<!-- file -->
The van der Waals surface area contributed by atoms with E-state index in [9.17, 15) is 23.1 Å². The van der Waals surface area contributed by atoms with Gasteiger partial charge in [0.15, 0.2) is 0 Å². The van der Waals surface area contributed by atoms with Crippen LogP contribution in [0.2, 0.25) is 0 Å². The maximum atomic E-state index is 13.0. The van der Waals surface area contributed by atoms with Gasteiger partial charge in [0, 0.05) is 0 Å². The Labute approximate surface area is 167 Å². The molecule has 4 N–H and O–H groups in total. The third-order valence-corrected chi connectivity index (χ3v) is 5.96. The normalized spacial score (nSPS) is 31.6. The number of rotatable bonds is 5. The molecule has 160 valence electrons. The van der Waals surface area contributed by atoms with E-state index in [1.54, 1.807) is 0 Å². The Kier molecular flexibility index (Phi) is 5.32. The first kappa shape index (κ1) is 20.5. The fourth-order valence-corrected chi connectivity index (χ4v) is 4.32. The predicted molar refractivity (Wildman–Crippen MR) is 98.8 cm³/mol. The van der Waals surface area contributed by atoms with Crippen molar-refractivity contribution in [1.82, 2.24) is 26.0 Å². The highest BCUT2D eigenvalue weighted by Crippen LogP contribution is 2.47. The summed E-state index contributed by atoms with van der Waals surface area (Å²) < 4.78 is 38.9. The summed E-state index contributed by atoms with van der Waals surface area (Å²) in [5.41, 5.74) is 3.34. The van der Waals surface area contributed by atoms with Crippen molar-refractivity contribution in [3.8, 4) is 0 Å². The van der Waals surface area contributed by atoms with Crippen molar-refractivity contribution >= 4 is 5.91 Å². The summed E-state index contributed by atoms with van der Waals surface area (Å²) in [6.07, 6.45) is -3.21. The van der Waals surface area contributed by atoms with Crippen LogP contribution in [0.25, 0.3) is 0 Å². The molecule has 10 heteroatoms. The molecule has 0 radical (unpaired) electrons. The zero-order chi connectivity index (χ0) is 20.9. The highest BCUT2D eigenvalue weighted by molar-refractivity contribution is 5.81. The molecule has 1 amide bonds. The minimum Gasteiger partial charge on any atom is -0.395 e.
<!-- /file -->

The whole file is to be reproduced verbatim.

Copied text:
The van der Waals surface area contributed by atoms with E-state index in [9.17, 15) is 23.1 Å². The van der Waals surface area contributed by atoms with Gasteiger partial charge in [0.15, 0.2) is 0 Å². The van der Waals surface area contributed by atoms with Crippen LogP contribution in [0.2, 0.25) is 0 Å². The maximum atomic E-state index is 13.0. The van der Waals surface area contributed by atoms with Gasteiger partial charge in [0, 0.05) is 0 Å². The Labute approximate surface area is 167 Å². The molecule has 4 N–H and O–H groups in total. The third-order valence-corrected chi connectivity index (χ3v) is 5.96. The normalized spacial score (nSPS) is 31.6. The number of rotatable bonds is 5. The molecule has 160 valence electrons. The van der Waals surface area contributed by atoms with E-state index in [1.54, 1.807) is 0 Å². The Kier molecular flexibility index (Phi) is 5.32. The first kappa shape index (κ1) is 20.5. The fourth-order valence-corrected chi connectivity index (χ4v) is 4.32. The predicted molar refractivity (Wildman–Crippen MR) is 98.8 cm³/mol. The van der Waals surface area contributed by atoms with Crippen molar-refractivity contribution in [1.82, 2.24) is 26.0 Å². The highest BCUT2D eigenvalue weighted by Crippen LogP contribution is 2.47. The summed E-state index contributed by atoms with van der Waals surface area (Å²) < 4.78 is 38.9. The summed E-state index contributed by atoms with van der Waals surface area (Å²) in [5.41, 5.74) is 3.34. The van der Waals surface area contributed by atoms with Crippen molar-refractivity contribution in [3.8, 4) is 0 Å². The van der Waals surface area contributed by atoms with Crippen molar-refractivity contribution >= 4 is 5.91 Å². The summed E-state index contributed by atoms with van der Waals surface area (Å²) in [6.07, 6.45) is -3.21. The van der Waals surface area contributed by atoms with Crippen LogP contribution in [0.25, 0.3) is 0 Å². The molecule has 10 heteroatoms. The molecule has 0 radical (unpaired) electrons. The zero-order chi connectivity index (χ0) is 20.9. The highest BCUT2D eigenvalue weighted by molar-refractivity contribution is 5.81. The molecule has 1 amide bonds. The minimum Gasteiger partial charge on any atom is -0.395 e.